Excessive residence: People who live in long-term residential hotels are fighting evictions to avoid homelessness

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The private security guard, armed with an assault rifle, moved quickly through the dingy hallways of the long-stay apartment hotel outside of Atlanta on a cold fall day.

He pounded on door after door, aimed the rifle at longtime residents and forced them to leave.

The impressive evictions terrified the people at the Efficiency Lodge in Decatur, Georgia. Many of them are low-income workers and families with young children who had made the lodge their home for years because they had no choice but to live on the streets. Only the emergency efforts of a local church ensured they had beds to sleep on that night in September 2020.

“I’ve never seen anything like this in my life just to put a person on the street,” one resident, Armetrius Neason, told The Associated Press.

Armetrius Neason poses for a photo in his room at the Efficiency Lodge Hotel outside of Atlanta on March 16, 2021. Neason has lived at the hotel for more than five years, but was told he was late on renting during the pandemic and was could be ruled out immediately. (AP Photo / Sudhin S. Thanawala)

Neason, a carpenter, had lived in the hotel for five years, in a room with a small kitchen that he had lovingly furnished – until the security guard came with the gun.

“Then you had to go,” said Neason.

Neason and two other renters are plaintiffs in a lawsuit filed by the Atlanta Legal Aid Society against the hotel owners. Since the residents lived there for months or even years, they should have the same rights as tenants in apartments or houses. Her lawyers argue that the deportations violate laws designed to protect tenants.

Most of the displaced tenants never returned. But Neason and another tenant are living in the hotel again. A Superior Court judge ruled that the law requires them to be tenants and forbade the Efficiency Lodge to quit them without an eviction in court. The hotel owners are appealing the judgment.

The Southern Poverty Law Center, along with the Atlanta-based tenant rights organization Housing Justice League, the Atlanta Volunteer Lawyers Foundation, and three academic experts working on housing inequalities, filed a friend-of-the-court amicus letter in August ” a. support the tenants.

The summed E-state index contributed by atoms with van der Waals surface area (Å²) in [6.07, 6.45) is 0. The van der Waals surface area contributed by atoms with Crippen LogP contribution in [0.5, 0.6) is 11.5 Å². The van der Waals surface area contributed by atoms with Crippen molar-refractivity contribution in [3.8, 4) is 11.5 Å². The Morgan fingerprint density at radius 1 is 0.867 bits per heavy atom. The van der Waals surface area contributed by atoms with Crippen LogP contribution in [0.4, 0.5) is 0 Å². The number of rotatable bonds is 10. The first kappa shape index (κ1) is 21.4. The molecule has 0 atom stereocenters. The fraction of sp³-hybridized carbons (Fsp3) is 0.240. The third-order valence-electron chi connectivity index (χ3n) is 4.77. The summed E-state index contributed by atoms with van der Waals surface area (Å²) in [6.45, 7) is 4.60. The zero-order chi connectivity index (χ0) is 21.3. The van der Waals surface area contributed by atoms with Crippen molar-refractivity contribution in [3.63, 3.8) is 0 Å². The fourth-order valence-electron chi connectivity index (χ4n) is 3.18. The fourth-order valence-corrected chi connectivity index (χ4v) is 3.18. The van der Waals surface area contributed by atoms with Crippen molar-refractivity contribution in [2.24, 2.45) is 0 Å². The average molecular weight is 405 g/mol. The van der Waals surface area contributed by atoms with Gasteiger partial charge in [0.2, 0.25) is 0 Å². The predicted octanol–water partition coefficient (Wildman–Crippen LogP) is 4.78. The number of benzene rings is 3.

“These types of extended-stay hotels can be a source of stable, safe accommodation for people, many of whom are low-income blacks and browns who would otherwise be on the streets,” said Emily Early, senior attorney for the SPLC Economic Justice Project. “From a legal and moral point of view, these are their homes and you have the right to protect them. This type of accommodation should not only offer the same protection that other tenants enjoy, but also provide a safe and comfortable environment for people. “

“You should be treated like tenants”

How the case is ultimately decided can have far-reaching implications. Unemployment during the COVID-19 pandemic made it difficult for millions of Americans to keep up with rent.

A state moratorium on evictions for people in financial distress does not apply to hotel guests. Last year, people living in hotels in California, Colorado, Florida, Louisiana, New Jersey and Virginia reported threatened eviction.

protest

Housing advocates and former residents protest outside the Efficiency Lodge on Flat Shoals Road in Decatur, Georgia on Wednesday, October 7, 2020. (Elijah Nouvelage / Atlanta Journal-Constitution via AP)

Being on government support or living from paycheck to paycheck, many of these people live in low budget weekly rentals. Units come with furniture and some cooking facilities, all for about $ 200 per week.

Many residents living in these units cannot qualify for traditional housing because they may have been recently evicted and adversely affect their credit report. they cannot afford the deposit or the monthly rent; or otherwise unable to qualify due to their rental history.

In many cases, these units are poorly maintained and teeming with cockroaches and other pests. But this type of shelter is often everything that stands between a poor family and homelessness.